Michael Davidson, regional managing partner and national board member of Haines Watts, is Slough born and bred. He says the town deserves more recognition for the enduring success of its owner-managed businesses.
Top 15 national chartered accountants Haines Watts was founded in Slough 80 years ago. Michael Davidson has worked his way through the ranks in a 27-year career with the firm. He has always lived and worked in the SL postcode and is a proud Slough Town FC season ticket holder.
What changes have you seen and how have they impacted Haines Watts and your business clients?
The industrial and manufacturing base of the Slough Trading Estate, which is the second largest in Europe, gave rise to a plethora of other businesses supporting it. Haines Watts was founded on supporting these owner-managed businesses.
As the trading estate’s supply chain moved to a worldwide basis, its make-up changed, particularly with the arrival of large corporate head offices and service-based businesses. We stayed committed to supporting privately owned businesses.
The 2008 recession was tough but, interestingly, many of our clients managed to navigate through this. I think Slough-based businesses have a real tenacity and ability to deal with change. In part, this could be attributed to Slough’s long history of embracing diverse populations and evolving with a constantly changing demographic.
What benefits does diversity bring to your business?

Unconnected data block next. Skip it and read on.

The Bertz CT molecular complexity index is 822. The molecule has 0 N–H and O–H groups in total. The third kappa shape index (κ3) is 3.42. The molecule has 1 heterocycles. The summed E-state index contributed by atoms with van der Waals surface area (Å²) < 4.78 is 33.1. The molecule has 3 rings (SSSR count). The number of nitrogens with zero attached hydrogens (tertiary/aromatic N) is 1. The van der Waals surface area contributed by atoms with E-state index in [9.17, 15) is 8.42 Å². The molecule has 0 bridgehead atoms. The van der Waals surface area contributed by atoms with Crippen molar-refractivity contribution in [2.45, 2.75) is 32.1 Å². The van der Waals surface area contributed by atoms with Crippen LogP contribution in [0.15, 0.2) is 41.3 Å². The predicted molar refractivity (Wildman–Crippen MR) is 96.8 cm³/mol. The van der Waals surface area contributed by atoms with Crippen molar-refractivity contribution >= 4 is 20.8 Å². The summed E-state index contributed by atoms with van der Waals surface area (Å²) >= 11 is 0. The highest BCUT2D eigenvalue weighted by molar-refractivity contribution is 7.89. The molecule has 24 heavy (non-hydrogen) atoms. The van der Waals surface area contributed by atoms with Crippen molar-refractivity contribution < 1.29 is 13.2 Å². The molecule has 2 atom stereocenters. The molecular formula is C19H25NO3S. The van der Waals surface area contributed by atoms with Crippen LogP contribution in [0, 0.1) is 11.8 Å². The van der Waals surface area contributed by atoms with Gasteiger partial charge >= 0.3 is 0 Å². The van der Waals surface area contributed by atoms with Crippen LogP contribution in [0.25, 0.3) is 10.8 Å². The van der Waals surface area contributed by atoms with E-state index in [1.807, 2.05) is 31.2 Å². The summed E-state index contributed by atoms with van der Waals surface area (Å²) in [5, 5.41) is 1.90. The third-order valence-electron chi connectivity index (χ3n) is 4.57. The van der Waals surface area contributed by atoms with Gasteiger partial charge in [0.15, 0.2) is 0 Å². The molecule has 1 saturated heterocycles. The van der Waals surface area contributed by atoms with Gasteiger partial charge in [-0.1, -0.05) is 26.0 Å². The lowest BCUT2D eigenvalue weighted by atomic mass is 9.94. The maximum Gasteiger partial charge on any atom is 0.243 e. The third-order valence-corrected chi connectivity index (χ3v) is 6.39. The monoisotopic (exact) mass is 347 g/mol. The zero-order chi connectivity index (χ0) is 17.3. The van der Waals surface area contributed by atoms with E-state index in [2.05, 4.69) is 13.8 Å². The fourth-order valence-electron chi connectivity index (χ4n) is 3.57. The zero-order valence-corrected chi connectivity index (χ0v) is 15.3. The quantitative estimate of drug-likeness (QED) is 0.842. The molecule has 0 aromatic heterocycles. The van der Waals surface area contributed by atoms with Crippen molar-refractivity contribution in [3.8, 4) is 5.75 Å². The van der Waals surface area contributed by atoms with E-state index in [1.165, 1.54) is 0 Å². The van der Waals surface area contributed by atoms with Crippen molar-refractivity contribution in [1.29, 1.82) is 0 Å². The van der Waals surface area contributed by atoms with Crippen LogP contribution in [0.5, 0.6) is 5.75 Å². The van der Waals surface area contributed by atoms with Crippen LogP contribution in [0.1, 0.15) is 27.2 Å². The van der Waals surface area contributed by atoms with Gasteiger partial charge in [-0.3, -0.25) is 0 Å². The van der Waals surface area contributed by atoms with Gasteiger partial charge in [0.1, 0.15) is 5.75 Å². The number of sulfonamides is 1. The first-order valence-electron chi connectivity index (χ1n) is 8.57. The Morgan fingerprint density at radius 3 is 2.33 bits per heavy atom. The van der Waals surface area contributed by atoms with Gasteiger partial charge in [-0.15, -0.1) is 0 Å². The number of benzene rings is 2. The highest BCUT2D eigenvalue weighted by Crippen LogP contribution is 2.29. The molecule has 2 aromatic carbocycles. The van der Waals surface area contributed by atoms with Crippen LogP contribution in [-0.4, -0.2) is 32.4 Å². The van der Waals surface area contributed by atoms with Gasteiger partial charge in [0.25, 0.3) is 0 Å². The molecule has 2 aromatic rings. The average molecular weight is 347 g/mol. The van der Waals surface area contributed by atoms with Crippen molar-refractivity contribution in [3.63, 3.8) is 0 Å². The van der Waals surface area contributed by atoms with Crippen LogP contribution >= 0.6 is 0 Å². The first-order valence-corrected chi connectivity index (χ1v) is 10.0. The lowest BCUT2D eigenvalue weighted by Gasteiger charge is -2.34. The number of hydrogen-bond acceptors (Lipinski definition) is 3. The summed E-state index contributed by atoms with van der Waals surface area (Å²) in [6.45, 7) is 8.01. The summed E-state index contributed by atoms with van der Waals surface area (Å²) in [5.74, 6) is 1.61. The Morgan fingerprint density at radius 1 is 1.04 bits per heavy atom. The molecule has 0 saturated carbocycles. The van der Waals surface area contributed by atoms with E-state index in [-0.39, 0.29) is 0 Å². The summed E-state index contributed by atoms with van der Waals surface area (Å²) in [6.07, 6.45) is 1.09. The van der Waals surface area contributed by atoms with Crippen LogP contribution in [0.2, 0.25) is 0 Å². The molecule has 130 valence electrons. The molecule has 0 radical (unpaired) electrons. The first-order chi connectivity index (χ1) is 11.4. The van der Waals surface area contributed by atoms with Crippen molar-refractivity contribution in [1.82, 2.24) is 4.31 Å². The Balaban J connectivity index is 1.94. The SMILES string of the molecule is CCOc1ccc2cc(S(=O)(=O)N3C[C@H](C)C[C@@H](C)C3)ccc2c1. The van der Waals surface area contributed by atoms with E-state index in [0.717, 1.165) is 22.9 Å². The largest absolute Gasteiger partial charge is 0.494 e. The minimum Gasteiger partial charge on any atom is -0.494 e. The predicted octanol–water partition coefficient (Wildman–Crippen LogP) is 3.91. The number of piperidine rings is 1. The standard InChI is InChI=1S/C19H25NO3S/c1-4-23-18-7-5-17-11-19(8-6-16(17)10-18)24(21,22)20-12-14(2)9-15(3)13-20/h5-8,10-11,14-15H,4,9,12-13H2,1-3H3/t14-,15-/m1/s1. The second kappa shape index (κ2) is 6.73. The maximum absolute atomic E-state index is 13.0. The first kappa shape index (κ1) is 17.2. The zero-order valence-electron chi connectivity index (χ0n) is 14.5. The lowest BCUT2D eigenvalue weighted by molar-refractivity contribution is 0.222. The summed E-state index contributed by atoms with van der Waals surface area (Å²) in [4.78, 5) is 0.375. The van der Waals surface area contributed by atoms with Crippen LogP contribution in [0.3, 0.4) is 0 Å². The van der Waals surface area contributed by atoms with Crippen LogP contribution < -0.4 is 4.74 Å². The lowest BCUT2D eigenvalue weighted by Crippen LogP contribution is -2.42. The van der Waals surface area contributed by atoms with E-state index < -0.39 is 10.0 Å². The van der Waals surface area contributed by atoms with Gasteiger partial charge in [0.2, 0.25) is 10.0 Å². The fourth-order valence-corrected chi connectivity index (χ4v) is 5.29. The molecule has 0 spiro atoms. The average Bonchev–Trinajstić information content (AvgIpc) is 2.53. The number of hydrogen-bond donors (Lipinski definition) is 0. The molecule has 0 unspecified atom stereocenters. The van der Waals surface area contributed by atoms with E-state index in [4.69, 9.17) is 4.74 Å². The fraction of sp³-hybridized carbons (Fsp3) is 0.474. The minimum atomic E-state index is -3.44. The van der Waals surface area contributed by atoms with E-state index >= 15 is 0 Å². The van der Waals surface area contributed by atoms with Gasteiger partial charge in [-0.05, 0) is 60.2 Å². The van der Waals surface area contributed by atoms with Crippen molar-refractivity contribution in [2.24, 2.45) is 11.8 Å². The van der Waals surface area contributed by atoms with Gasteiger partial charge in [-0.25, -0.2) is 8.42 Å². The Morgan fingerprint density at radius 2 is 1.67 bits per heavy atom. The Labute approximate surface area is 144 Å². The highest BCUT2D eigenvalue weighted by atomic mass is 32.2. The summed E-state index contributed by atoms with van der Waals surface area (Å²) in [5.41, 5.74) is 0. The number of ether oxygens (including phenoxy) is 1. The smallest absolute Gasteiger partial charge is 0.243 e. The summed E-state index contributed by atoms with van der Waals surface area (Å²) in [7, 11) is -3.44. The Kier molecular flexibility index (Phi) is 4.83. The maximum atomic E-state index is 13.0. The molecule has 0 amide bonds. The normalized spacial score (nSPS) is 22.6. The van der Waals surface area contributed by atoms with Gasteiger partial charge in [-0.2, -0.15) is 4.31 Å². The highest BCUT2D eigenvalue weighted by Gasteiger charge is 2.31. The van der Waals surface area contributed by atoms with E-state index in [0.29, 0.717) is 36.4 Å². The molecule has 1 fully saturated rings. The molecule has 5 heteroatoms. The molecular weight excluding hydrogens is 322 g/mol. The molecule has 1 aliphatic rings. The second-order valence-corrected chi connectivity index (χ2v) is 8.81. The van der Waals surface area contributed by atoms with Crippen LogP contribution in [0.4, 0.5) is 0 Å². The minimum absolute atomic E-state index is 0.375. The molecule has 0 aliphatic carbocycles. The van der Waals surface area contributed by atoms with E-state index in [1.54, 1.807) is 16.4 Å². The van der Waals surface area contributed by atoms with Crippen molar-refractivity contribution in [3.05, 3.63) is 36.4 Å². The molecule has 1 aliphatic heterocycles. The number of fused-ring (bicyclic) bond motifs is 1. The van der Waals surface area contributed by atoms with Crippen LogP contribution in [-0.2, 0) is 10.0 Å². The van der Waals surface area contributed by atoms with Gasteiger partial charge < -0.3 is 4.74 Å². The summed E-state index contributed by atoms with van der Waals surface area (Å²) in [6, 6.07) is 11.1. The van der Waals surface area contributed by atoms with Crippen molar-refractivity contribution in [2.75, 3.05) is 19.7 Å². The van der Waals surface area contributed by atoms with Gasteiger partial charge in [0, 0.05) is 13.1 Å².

We’ve always focused on merit, but that doesn’t necessarily mean our people come from the usual channels one would expect for an advisory or accounting firm. We look for raw talent – ambition, a real desire to embrace opportunity and make it your own.
I didn’t have a degree or come via the traditional route – but was given an opportunity to show what I could do. I’ve worked my way up and now sit on the national board of Haines Watts.
Spotting talent, taking a chance on someone, is something we’re very passionate about as an employer. It makes our business stronger and brings a broader range of skills that match the diverse business owners we advise. There’s an entrepreneurial, determined, unconventional approach in the Haines Watts DNA that I think is present in many business owners in Slough.
What challenges does the town face?
The infrastructure investments and location of Slough with its rail, air and road links, make a compelling argument for doing business here. But we also can’t deny that there is a problem with having a ‘transient’ work force. Slough has a high number of people working in the town but living outside the area.
For SMEs and the local economy to flourish, we need to back businesses that are committed to Slough. Initiatives like the borough council’s making Slough for the people of Slough will help attract and retain the workforce that the town needs for future growth.
What’s the outlook for Slough?
There’s been a lot of discussion and debate over the years about what investment and development was needed to harness the town’s potential. I think we now have development and regeneration plans that are fully supported by local government and councils. We believe Slough’s ambitions will be realised.
What initiatives do you find the most exciting?
There is huge potential here. We welcome initiatives like nurturing small technology businesses. We’re excited about supporting the next generation of progressive business owners as they start tackling the challenges of getting over the £1 million annual turnover mark.
There are also many innovative initiatives and encouraging plans for education. I think this proves the creativity and adaptability born out of the diversity in Slough. It’s these qualities that the SMEs of the future will need to compete.
We have Crossrail coming next year and there is the proposed overground rail link to Heathrow airport, along with town-centre regeneration. Haines Watts will continue to commit to Slough and its successful local owner managed businesses as part of its national strategy.